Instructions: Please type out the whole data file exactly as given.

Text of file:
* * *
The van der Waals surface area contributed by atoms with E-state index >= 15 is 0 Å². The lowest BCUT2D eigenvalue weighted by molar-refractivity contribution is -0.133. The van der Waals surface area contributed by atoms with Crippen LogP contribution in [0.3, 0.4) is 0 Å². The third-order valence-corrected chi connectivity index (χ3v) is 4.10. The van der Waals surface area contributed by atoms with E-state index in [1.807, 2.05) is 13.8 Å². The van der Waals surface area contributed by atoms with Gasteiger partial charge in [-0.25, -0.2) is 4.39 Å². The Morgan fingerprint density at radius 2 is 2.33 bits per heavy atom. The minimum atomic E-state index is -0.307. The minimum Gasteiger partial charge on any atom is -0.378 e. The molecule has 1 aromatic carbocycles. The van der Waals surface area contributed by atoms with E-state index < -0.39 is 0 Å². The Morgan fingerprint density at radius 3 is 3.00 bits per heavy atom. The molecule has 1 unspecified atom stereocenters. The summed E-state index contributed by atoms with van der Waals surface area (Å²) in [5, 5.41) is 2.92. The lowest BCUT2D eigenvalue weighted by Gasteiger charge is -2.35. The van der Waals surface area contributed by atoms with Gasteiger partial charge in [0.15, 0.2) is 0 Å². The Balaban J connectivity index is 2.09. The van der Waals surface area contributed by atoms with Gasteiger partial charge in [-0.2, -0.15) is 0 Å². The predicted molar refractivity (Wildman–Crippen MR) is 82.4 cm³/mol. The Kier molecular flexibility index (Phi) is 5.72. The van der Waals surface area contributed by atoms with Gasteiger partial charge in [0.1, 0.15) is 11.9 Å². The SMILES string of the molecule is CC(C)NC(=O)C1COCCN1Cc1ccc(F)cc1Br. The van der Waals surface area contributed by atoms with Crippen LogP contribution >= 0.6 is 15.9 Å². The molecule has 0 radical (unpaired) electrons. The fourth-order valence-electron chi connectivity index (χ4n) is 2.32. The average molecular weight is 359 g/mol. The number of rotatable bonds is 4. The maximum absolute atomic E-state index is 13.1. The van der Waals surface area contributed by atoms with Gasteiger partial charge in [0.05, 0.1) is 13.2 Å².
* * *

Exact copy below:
The van der Waals surface area contributed by atoms with E-state index >= 15 is 0 Å². The lowest BCUT2D eigenvalue weighted by molar-refractivity contribution is -0.133. The van der Waals surface area contributed by atoms with Crippen LogP contribution in [0.3, 0.4) is 0 Å². The third-order valence-corrected chi connectivity index (χ3v) is 4.10. The van der Waals surface area contributed by atoms with E-state index in [1.807, 2.05) is 13.8 Å². The van der Waals surface area contributed by atoms with Gasteiger partial charge in [-0.25, -0.2) is 4.39 Å². The Morgan fingerprint density at radius 2 is 2.33 bits per heavy atom. The minimum atomic E-state index is -0.307. The minimum Gasteiger partial charge on any atom is -0.378 e. The molecule has 1 aromatic carbocycles. The van der Waals surface area contributed by atoms with E-state index < -0.39 is 0 Å². The Morgan fingerprint density at radius 3 is 3.00 bits per heavy atom. The molecule has 1 unspecified atom stereocenters. The summed E-state index contributed by atoms with van der Waals surface area (Å²) in [5, 5.41) is 2.92. The lowest BCUT2D eigenvalue weighted by Gasteiger charge is -2.35. The van der Waals surface area contributed by atoms with Gasteiger partial charge in [0.15, 0.2) is 0 Å². The Balaban J connectivity index is 2.09. The van der Waals surface area contributed by atoms with Gasteiger partial charge in [-0.2, -0.15) is 0 Å². The predicted molar refractivity (Wildman–Crippen MR) is 82.4 cm³/mol. The Kier molecular flexibility index (Phi) is 5.72. The van der Waals surface area contributed by atoms with Gasteiger partial charge in [0.1, 0.15) is 11.9 Å². The SMILES string of the molecule is CC(C)NC(=O)C1COCCN1Cc1ccc(F)cc1Br. The van der Waals surface area contributed by atoms with Crippen LogP contribution >= 0.6 is 15.9 Å². The molecule has 0 radical (unpaired) electrons. The fourth-order valence-electron chi connectivity index (χ4n) is 2.32. The average molecular weight is 359 g/mol. The number of rotatable bonds is 4. The maximum absolute atomic E-state index is 13.1. The van der Waals surface area contributed by atoms with Gasteiger partial charge in [0.05, 0.1) is 13.2 Å².